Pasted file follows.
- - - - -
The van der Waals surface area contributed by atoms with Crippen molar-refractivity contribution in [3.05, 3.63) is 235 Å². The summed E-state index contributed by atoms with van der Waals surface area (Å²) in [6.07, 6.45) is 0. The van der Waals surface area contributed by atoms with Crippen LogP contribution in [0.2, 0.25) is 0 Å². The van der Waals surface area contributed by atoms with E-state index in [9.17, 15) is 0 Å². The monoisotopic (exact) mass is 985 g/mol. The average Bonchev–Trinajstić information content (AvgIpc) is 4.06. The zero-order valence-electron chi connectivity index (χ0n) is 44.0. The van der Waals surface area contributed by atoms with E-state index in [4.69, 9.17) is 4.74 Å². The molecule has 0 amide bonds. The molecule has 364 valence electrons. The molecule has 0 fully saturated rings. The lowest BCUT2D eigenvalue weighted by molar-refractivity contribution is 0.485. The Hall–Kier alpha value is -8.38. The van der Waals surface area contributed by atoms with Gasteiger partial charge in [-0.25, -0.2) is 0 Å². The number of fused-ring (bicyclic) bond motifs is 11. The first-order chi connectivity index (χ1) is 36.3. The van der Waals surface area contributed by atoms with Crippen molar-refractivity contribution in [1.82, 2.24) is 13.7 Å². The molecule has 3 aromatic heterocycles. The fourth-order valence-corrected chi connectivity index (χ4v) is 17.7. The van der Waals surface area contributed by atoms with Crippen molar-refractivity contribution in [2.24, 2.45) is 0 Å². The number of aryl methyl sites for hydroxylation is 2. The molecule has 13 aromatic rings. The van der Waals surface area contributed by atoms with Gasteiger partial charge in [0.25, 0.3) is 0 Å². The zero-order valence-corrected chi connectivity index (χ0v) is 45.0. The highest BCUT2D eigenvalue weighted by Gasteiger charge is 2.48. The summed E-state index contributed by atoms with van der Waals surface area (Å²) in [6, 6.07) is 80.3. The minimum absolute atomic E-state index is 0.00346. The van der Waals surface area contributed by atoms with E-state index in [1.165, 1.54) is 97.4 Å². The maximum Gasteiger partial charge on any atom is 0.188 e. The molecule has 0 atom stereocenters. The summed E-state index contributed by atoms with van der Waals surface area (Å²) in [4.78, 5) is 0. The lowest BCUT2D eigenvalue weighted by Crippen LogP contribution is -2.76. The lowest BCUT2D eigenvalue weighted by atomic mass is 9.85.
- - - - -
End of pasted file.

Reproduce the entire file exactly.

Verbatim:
The van der Waals surface area contributed by atoms with Crippen molar-refractivity contribution in [3.05, 3.63) is 235 Å². The summed E-state index contributed by atoms with van der Waals surface area (Å²) in [6.07, 6.45) is 0. The van der Waals surface area contributed by atoms with Crippen LogP contribution in [0.2, 0.25) is 0 Å². The van der Waals surface area contributed by atoms with E-state index in [9.17, 15) is 0 Å². The monoisotopic (exact) mass is 985 g/mol. The average Bonchev–Trinajstić information content (AvgIpc) is 4.06. The zero-order valence-electron chi connectivity index (χ0n) is 44.0. The van der Waals surface area contributed by atoms with E-state index in [4.69, 9.17) is 4.74 Å². The molecule has 0 amide bonds. The molecule has 364 valence electrons. The molecule has 0 fully saturated rings. The lowest BCUT2D eigenvalue weighted by molar-refractivity contribution is 0.485. The Hall–Kier alpha value is -8.38. The van der Waals surface area contributed by atoms with Gasteiger partial charge in [-0.25, -0.2) is 0 Å². The number of fused-ring (bicyclic) bond motifs is 11. The first-order chi connectivity index (χ1) is 36.3. The van der Waals surface area contributed by atoms with Crippen molar-refractivity contribution in [1.82, 2.24) is 13.7 Å². The molecule has 3 aromatic heterocycles. The fourth-order valence-corrected chi connectivity index (χ4v) is 17.7. The van der Waals surface area contributed by atoms with Crippen molar-refractivity contribution in [2.24, 2.45) is 0 Å². The number of aryl methyl sites for hydroxylation is 2. The molecule has 13 aromatic rings. The van der Waals surface area contributed by atoms with Gasteiger partial charge in [0.25, 0.3) is 0 Å². The zero-order valence-corrected chi connectivity index (χ0v) is 45.0. The highest BCUT2D eigenvalue weighted by Gasteiger charge is 2.48. The summed E-state index contributed by atoms with van der Waals surface area (Å²) in [6, 6.07) is 80.3. The minimum absolute atomic E-state index is 0.00346. The van der Waals surface area contributed by atoms with E-state index in [1.165, 1.54) is 97.4 Å². The maximum Gasteiger partial charge on any atom is 0.188 e. The molecule has 0 atom stereocenters. The summed E-state index contributed by atoms with van der Waals surface area (Å²) in [4.78, 5) is 0. The lowest BCUT2D eigenvalue weighted by Crippen LogP contribution is -2.76. The lowest BCUT2D eigenvalue weighted by atomic mass is 9.85.